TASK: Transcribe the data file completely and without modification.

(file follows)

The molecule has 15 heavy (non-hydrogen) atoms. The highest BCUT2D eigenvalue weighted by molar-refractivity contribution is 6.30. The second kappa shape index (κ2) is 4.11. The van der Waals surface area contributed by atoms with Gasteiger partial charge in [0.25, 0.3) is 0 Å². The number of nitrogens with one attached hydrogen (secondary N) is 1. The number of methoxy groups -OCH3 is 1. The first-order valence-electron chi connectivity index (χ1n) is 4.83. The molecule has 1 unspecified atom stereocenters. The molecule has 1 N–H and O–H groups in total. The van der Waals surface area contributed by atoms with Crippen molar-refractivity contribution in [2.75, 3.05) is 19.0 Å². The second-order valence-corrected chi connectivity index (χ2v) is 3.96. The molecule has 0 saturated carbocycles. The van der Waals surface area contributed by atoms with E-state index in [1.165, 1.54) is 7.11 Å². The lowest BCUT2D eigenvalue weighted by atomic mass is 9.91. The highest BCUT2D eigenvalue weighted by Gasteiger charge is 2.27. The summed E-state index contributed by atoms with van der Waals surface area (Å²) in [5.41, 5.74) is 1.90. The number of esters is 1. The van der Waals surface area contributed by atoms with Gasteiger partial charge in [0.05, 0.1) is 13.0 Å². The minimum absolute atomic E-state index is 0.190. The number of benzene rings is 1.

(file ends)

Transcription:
The molecule has 15 heavy (non-hydrogen) atoms. The highest BCUT2D eigenvalue weighted by molar-refractivity contribution is 6.30. The second kappa shape index (κ2) is 4.11. The van der Waals surface area contributed by atoms with Gasteiger partial charge in [0.25, 0.3) is 0 Å². The number of nitrogens with one attached hydrogen (secondary N) is 1. The number of methoxy groups -OCH3 is 1. The first-order valence-electron chi connectivity index (χ1n) is 4.83. The molecule has 1 unspecified atom stereocenters. The molecule has 1 N–H and O–H groups in total. The van der Waals surface area contributed by atoms with Crippen molar-refractivity contribution in [2.75, 3.05) is 19.0 Å². The second-order valence-corrected chi connectivity index (χ2v) is 3.96. The molecule has 0 saturated carbocycles. The van der Waals surface area contributed by atoms with E-state index in [1.165, 1.54) is 7.11 Å². The lowest BCUT2D eigenvalue weighted by atomic mass is 9.91. The highest BCUT2D eigenvalue weighted by Gasteiger charge is 2.27. The summed E-state index contributed by atoms with van der Waals surface area (Å²) in [5.41, 5.74) is 1.90. The number of esters is 1. The van der Waals surface area contributed by atoms with Gasteiger partial charge in [0.05, 0.1) is 13.0 Å². The minimum absolute atomic E-state index is 0.190. The number of benzene rings is 1.